Young people are always watching what happens, so it’s important you can role model good online safety behaviours. Get some tips on how to role model good online safety behaviours in this section of the Online Safety Parent Toolkit.


Take a look at the way technology is used by people in your home or whānau. Try to understand if there are patterns, behaviours or activities that might need to be rethought. Are phones used at the table? How do you talk or post online?

It can be hard to set expectations or create a Family Safe Online Treaty when you are not doing it yourself and you don’t want to be a hypocrite. Discuss some of the key safety aspects with your child, but make sure you’re doing it too. Let your child see how you are being a role model and using the five tips to help your child thrive in your own life. Check out the tips below if you need to know where to get started.

  1. Keep it locked: Passwords and pin codes help protect your child’s profiles and accounts. Set up pins and passwords – and reinforce they shouldn’t be shared with anyone except you. Get more information on how to choose a good password on our website
  2. Keep it private: Some information when shared publicly online can make your child more vulnerable to identity theft or grooming. It’s important to be cautious when sharing:
    a. Passwords
    b. Address
    c. Birthdate
    d. Bank account details
    e. School details
    f. Sharing their location on apps
    g. Personal information that can be used to guess security questions
  3. Keep it helpful: A digital footprint is the trail of ‘electronic breadcrumbs’ you leave behind online and it needs to be managed carefully. Think before you publish anything online. Once information, a Tweet, a status update or a photo is posted online, it’s almost impossible to remove completely – even if it’s later deleted or modified. Anything your child publishes can last long after they think it has been deleted and may even follow them into adulthood. Learn more about digital footprints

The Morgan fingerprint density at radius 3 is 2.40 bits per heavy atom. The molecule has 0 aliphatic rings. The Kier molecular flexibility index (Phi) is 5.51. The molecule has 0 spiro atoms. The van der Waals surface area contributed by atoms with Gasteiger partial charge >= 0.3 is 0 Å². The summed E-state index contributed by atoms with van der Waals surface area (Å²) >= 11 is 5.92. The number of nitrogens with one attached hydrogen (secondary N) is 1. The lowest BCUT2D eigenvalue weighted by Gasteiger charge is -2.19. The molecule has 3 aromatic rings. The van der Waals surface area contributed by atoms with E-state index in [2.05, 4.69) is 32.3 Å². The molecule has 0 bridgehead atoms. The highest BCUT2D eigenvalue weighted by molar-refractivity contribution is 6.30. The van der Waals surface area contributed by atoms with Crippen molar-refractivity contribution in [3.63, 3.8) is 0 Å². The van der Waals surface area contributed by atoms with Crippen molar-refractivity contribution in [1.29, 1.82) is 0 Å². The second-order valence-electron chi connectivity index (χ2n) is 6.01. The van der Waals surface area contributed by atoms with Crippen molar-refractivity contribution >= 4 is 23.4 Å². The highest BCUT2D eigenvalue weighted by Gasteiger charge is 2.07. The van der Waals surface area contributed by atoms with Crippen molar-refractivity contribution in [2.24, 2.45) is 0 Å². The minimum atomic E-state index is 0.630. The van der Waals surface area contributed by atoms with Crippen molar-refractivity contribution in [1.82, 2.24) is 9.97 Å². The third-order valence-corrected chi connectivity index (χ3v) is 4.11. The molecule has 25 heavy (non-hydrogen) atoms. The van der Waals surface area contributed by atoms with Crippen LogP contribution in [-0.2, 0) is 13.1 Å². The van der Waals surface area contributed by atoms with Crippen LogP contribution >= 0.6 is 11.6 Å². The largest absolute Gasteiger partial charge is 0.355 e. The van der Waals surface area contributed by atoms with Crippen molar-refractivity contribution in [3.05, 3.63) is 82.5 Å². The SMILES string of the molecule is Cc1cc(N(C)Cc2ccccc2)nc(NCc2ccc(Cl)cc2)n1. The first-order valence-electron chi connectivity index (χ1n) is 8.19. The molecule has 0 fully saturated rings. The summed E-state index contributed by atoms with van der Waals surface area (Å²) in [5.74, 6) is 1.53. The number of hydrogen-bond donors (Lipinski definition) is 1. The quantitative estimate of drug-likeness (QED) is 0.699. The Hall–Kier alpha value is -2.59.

4. Keep it real: It can seem like common knowledge to adults, but it is hard for children to understand that not everyone is who they say they are. It can be exciting when people want to friend, communicate or follow them. Talk to your child about invites or conversations with strangers, why this is not safe and how they should handle it
  5. Keep it friendly: Teach your child to be kind and respectful online, and to be careful talking to, or sharing information with, people they don’t know


You’re currently within the ‘Model’ section of our Online Safety Parent Toolkit where we encourage you to display behaviours that children look up to and copy.

This is the sixth step in our seven step framework designed to help parents and whānau with digital parenting in a rapidly changing world. We recommend reading through each step of the Toolkit as this will guide you on how to support your child to confidently access digital opportunities and reduce online harm.


If you’re concerned about the immediate safety of you or someone else, please call 111. If you want help or expert incident advice, you can contact us. Our service is free, non-judgemental and available seven days a week.


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